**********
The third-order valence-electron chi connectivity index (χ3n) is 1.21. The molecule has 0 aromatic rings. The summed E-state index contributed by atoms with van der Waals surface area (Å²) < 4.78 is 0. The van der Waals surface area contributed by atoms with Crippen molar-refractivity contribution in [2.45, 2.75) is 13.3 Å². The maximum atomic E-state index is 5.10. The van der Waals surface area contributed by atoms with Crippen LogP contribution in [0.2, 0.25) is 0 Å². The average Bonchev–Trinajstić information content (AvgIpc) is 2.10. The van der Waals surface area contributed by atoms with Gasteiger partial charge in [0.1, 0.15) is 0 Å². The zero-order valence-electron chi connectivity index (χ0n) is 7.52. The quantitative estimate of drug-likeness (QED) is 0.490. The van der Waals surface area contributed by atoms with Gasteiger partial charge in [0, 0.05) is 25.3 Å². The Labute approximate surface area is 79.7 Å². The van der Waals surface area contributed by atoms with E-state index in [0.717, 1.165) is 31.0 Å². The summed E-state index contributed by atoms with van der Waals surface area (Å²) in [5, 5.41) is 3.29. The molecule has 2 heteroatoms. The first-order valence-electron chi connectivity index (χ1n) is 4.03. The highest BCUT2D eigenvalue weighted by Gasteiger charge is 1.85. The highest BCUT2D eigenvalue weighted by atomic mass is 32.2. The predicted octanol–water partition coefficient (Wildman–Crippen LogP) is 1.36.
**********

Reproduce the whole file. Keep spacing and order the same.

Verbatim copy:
The third-order valence-electron chi connectivity index (χ3n) is 1.21. The molecule has 0 aromatic rings. The summed E-state index contributed by atoms with van der Waals surface area (Å²) < 4.78 is 0. The van der Waals surface area contributed by atoms with Crippen molar-refractivity contribution in [2.45, 2.75) is 13.3 Å². The maximum atomic E-state index is 5.10. The van der Waals surface area contributed by atoms with Crippen LogP contribution in [0.2, 0.25) is 0 Å². The average Bonchev–Trinajstić information content (AvgIpc) is 2.10. The van der Waals surface area contributed by atoms with Gasteiger partial charge in [0.1, 0.15) is 0 Å². The zero-order valence-electron chi connectivity index (χ0n) is 7.52. The quantitative estimate of drug-likeness (QED) is 0.490. The van der Waals surface area contributed by atoms with Gasteiger partial charge in [0, 0.05) is 25.3 Å². The Labute approximate surface area is 79.7 Å². The van der Waals surface area contributed by atoms with E-state index in [0.717, 1.165) is 31.0 Å². The summed E-state index contributed by atoms with van der Waals surface area (Å²) in [5, 5.41) is 3.29. The molecule has 2 heteroatoms. The first-order valence-electron chi connectivity index (χ1n) is 4.03. The highest BCUT2D eigenvalue weighted by Gasteiger charge is 1.85. The highest BCUT2D eigenvalue weighted by atomic mass is 32.2. The predicted octanol–water partition coefficient (Wildman–Crippen LogP) is 1.36.